For company book club, we just read Creativity, Inc. This passage really resonated with me:
Hindsight is not 20-20. Not even close. Our view of the past, in fact, is hardly clearer than our view of the future. While we know more about a past event than a future one, our understanding of the factors that shaped it is severely limited. Not only that, because we think we see what happened clearly— hindsight being 20-20 and all— we often aren’t open to knowing more. “We should be careful to get out of an experience only the wisdom that is in it— and stop there,” as Mark Twain once said, “lest we be like the cat that sits down on a hot stove-lid. She will never sit down on a hot stove-lid again— and that is well; but also she will never sit down on a cold one anymore.” The cat’s hindsight, in other words, distorts her view. The past should be our teacher, not our master.
This dovetailed with an insight from a really sappy movie I watched on my way back from China, Labor Day: the importance of treading carefully in the lessons we take away from experiences, because hindsight is *not* 20-20. I wrote about this idea a few months ago, from the movie, Her: “The past is just a story we tell ourselves.” Just this week I was floored when I learned that someone I had to come to care for had constructed a story of the past few months that was diametrically opposed to my own. Now, with a bit of space, I’ve chalked it up to their past history + the stories they needed to construct to just get by. More importantly/interestingly, are the lessons we take away when something impactful happens. Given that hindsight isn’t 20-20, and that we each construct stories to cope, and get by, there’s this huge danger that we learn lessons imbued with the wrong takeaways. We’re not even aware of the subtext, our baggage, the invisible layers that we’ve constructed from our past and the origin of our lessons. One day in the future, maybe we look back, and in a moment of clarity see the truth for what it actually was. Maybe. It’s a very sobering thought that we can’t trust our past– that we can’t trust our memories.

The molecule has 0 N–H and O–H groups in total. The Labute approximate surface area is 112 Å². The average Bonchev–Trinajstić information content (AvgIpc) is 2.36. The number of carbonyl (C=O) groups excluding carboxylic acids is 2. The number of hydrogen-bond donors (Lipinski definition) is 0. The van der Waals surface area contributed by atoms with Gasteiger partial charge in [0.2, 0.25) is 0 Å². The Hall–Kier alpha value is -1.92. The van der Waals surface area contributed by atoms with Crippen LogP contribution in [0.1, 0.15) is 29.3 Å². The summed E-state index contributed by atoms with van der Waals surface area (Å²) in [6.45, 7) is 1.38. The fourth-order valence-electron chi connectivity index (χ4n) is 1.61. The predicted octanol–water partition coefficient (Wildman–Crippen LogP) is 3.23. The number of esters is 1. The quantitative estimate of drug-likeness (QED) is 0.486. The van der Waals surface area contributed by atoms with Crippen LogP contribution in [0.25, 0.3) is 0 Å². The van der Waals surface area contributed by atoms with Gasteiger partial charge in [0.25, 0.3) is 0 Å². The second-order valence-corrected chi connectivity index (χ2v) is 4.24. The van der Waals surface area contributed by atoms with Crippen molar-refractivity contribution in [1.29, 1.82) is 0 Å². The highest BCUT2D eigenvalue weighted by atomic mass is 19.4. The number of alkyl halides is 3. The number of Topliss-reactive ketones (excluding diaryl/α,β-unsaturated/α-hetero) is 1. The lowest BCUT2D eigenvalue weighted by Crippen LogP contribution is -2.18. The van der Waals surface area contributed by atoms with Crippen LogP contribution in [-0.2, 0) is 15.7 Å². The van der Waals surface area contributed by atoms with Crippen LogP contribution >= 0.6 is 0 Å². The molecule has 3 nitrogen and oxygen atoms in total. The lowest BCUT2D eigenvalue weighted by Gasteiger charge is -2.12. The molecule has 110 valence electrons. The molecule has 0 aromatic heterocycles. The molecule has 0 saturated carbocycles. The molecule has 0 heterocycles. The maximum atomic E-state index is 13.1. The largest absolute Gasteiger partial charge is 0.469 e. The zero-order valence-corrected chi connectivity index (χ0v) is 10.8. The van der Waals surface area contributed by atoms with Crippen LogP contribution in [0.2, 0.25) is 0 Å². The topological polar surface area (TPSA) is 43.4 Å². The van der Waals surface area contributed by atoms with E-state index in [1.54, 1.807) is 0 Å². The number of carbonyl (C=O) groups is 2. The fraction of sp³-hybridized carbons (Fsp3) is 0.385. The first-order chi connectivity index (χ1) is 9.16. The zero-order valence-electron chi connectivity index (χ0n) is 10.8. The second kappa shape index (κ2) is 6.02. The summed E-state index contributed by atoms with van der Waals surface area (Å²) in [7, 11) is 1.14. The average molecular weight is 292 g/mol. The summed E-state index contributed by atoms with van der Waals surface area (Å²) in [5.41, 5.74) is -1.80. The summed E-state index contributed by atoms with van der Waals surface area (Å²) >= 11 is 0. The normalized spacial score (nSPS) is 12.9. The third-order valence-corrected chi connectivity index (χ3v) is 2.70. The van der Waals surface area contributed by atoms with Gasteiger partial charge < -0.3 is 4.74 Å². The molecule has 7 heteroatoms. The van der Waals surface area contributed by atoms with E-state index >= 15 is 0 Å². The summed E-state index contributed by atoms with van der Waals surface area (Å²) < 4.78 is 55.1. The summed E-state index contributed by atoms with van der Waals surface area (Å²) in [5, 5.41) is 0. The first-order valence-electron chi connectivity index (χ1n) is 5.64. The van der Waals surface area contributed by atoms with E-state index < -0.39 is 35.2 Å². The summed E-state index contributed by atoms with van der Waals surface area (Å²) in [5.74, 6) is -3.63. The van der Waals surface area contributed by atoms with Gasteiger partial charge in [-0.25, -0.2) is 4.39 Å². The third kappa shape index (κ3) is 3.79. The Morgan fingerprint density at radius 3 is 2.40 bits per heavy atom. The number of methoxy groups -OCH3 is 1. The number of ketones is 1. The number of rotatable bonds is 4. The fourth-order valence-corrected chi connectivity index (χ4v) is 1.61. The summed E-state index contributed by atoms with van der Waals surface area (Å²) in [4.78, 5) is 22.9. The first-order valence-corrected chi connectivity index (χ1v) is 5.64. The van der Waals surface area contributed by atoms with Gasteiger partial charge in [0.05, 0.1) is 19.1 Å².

I had breakfast with one of my board members on Thursday. Due to a number of factors, he closed our meal by giving me a pep talk. One of his themes was the importance of taking punches. He’s an amateur boxer, and he was explaining to me the strategy of boxing and how one of the most important things can be to take punches in order to set yourself up for the shot that you’ll need to end the fight. I guess it’s not dramatically different from the trite “roll with the punches,” but it struck a chord. I’ve always had a tough time with losing. I don’t love winning, I just like it . But I absolutely *hate* losing. It eats at me. I have a set of questions for how I parse people, and whether they’re a “love winning” or “hate losing” is a favorite. Most people, I’ve found, love winning more than hate losing. I’m not sure I could be more the opposite. This trait runs in the face of taking punches well. So now I’m thinking about how I can take the punches better and, maybe even accept losing, if possible. Of course this flies in the face of “my programming” so it will be a slog, if even possible. But like everyone, I want to win the war, and obviously sometimes you have to be OK losing battles along the way to do so.
I felt like I got punched in the face this week. I have to keep reminding myself that my challenge is to not take away the wrong lessons. My challenge is to take the punch and set myself up for what’s next. I don’t want to be the cat who doesn’t sit down on a cold pot. I hate even the idea that the past could be my master vs just my teacher.
So, go read Creativity, Inc. Be careful not to draw the long lesson from a painful experience. Maybe take some boxing lessons. Sit on a cold pot.